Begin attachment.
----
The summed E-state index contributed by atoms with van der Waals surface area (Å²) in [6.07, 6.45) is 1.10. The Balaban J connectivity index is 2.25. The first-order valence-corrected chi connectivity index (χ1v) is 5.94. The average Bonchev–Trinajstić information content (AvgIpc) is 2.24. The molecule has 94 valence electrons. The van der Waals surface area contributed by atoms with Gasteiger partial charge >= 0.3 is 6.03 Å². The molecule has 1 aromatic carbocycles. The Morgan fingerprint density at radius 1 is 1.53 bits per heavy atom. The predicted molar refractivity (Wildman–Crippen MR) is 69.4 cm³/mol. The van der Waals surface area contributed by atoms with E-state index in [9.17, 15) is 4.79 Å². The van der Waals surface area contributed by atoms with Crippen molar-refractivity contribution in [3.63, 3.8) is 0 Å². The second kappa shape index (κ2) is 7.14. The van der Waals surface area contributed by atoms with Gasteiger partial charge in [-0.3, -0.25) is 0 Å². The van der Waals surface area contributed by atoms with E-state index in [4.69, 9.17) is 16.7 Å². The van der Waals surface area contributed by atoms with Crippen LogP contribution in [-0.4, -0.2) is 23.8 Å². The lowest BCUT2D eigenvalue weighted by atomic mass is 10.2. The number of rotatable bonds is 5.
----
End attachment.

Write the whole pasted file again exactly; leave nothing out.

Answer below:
The summed E-state index contributed by atoms with van der Waals surface area (Å²) in [6.07, 6.45) is 1.10. The Balaban J connectivity index is 2.25. The first-order valence-corrected chi connectivity index (χ1v) is 5.94. The average Bonchev–Trinajstić information content (AvgIpc) is 2.24. The molecule has 94 valence electrons. The van der Waals surface area contributed by atoms with Gasteiger partial charge >= 0.3 is 6.03 Å². The molecule has 1 aromatic carbocycles. The Morgan fingerprint density at radius 1 is 1.53 bits per heavy atom. The predicted molar refractivity (Wildman–Crippen MR) is 69.4 cm³/mol. The van der Waals surface area contributed by atoms with E-state index in [9.17, 15) is 4.79 Å². The van der Waals surface area contributed by atoms with Crippen molar-refractivity contribution in [3.63, 3.8) is 0 Å². The second kappa shape index (κ2) is 7.14. The van der Waals surface area contributed by atoms with Gasteiger partial charge in [-0.3, -0.25) is 0 Å². The van der Waals surface area contributed by atoms with E-state index in [4.69, 9.17) is 16.7 Å². The van der Waals surface area contributed by atoms with Crippen LogP contribution in [-0.4, -0.2) is 23.8 Å². The lowest BCUT2D eigenvalue weighted by atomic mass is 10.2. The number of rotatable bonds is 5.